We just set the standard for lies defending the practices.

New process produces hydrogen from methane – and no CO2

methane-cracking-1

Natural gas accounts for over 28 percent of US energy consumption. Its main component, methane, is a widely-used fossil fuel but also a major contributor to rising CO2 levels, and thus climate change. To address this issue, researchers from the Institute of Advanced Sustainability Studies and Karlsruhe Institute of Technology have developed a process that extracts the energy content of methane, in the form of hydrogen, without producing carbon dioxide.

In a process called “methane cracking,” the molecular components of methane – hydrogen and carbon – are separated at temperatures of over 750° C (1,382° F), without harmful emissions. The concept of methane cracking has been around for several decades, but was limited by low conversion rates and carbon clogging.

The researchers tweaked the process using a novel 1.2-meter-high (4 ft) reactor design based on liquid metal technology, and made of quartz and stainless steel. Fine methane bubbles are injected into columns of molten tin. As they rise to the surface, the carbon is separated out and deposited as powder at the top end of the reactor. Clogging is avoided due to the easily separated micro-granular carbon powder, while the reactor’s design makes it resistant to corrosion…

❝”We expect that another three years research and development could result in an industrial prototype for a modular reactor, which could be scaled by simple multiplication,” researcher Stefan Stueckrad told Gizmag…

The team’s research showed that methane cracking is comparable to water electrolysis, in regards to CO2 emissions per unit of hydrogen, and more than 50 percent cleaner than steam methane reforming technologies. Preliminary calculations reveal that the technology could achieve costs of $2 to $3.50 per kilogram of hydrogen at current German natural gas prices.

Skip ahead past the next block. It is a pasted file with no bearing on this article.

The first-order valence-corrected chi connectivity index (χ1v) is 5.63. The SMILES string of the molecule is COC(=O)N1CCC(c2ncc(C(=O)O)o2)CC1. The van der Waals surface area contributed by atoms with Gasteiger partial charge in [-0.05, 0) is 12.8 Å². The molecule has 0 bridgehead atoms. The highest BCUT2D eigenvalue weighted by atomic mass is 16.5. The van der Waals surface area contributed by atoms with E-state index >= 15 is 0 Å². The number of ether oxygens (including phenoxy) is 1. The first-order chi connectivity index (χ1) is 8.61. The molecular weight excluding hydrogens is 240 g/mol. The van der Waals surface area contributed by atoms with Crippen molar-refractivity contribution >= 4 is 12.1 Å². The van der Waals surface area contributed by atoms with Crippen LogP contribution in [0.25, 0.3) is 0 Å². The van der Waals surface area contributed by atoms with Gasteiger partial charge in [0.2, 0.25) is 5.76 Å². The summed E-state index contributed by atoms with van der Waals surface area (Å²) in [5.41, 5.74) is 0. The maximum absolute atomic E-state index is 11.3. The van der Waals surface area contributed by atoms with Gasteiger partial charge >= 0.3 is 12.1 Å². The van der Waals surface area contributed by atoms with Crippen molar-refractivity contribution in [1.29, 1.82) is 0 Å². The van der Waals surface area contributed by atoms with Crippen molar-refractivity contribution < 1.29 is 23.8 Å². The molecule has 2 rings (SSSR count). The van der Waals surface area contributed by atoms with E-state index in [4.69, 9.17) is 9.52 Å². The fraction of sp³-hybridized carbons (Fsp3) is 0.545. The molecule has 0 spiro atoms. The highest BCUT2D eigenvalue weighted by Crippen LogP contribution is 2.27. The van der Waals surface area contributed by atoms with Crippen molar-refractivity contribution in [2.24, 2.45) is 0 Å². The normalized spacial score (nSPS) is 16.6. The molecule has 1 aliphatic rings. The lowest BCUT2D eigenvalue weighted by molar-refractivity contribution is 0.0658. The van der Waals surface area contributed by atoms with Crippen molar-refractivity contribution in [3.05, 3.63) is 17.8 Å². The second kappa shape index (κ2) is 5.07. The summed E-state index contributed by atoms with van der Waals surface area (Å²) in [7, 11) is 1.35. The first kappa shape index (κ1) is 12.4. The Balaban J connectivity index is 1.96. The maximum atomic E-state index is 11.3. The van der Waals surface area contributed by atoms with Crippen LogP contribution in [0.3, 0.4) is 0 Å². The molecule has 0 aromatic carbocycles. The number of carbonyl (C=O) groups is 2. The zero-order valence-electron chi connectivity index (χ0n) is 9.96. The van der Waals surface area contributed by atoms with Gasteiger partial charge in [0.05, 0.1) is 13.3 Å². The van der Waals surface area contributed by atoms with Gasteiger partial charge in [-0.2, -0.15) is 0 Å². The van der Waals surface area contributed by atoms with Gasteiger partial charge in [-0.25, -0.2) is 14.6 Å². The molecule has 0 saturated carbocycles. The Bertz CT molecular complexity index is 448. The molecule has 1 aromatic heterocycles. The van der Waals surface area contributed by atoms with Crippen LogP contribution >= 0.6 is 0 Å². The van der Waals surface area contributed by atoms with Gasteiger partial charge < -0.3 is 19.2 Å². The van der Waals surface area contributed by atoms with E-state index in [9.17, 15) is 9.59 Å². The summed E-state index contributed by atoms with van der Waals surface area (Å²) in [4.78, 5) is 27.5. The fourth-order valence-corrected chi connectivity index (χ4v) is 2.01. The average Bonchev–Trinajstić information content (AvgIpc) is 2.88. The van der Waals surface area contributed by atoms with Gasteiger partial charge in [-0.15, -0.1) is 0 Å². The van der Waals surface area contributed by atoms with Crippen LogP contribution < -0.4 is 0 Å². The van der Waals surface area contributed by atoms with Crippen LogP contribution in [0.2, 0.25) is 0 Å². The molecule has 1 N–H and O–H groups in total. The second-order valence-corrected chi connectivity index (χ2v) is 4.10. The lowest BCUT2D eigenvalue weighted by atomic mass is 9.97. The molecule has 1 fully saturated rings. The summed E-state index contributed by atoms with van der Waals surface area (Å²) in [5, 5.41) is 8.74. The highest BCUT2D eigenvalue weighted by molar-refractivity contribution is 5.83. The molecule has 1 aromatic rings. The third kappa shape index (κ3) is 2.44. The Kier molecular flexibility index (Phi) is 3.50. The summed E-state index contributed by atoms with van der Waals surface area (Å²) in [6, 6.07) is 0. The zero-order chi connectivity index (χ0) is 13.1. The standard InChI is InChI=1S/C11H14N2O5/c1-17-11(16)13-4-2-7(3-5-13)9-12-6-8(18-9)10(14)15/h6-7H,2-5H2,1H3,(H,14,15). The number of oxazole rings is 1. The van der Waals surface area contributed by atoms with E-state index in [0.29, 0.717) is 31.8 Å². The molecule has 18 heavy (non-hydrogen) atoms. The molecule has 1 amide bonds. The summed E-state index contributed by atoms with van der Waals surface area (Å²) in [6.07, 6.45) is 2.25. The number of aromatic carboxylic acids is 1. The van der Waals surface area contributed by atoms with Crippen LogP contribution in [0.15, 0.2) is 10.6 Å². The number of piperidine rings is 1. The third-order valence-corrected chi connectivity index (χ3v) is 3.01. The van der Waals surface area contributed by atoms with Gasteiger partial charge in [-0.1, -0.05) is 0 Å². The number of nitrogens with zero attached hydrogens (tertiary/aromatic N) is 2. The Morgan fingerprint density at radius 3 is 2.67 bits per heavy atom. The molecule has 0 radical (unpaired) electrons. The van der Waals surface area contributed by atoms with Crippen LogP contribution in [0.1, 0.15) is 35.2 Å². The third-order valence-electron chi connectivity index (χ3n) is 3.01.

The next phase of the research will concentrate on optimizing aspects of the reactor design and a gradual scaling up to handle increased flow rates.

Always useful to increase affordable access to hydrogen. There still are major auto manufacturers – Toyota and GM, for example – who consider a commitment to hydrogen-powered fuel cells as useful and productive as electric vehicles.

Toyota’s initial placement of a small number of their fuel cell Mirais in California has already outstripped dealers’ ability to provide hydrogen.

Cartoon of the day

I’m reminded to note this in the blog – after bumping into an acquaintance in a grocery store – who was surprised to learn I’m a gun owner.

What I’m pissed off about is the gun nuts, the NRA selling out any ideals they ever had about gun safety and training, the profiteering through hatred by the gun lobby.

I’ve owned guns for over a half-century. Used to hunt a bit. Not bad at trap shooting. Growing up in “the arsenal of America” almost every member of my father’s generation worked in the firearms trade some part of their life – including one of the best prototype gunsmiths in the industry. None were like the Tea Party/NRA nutballs who infest today’s politics.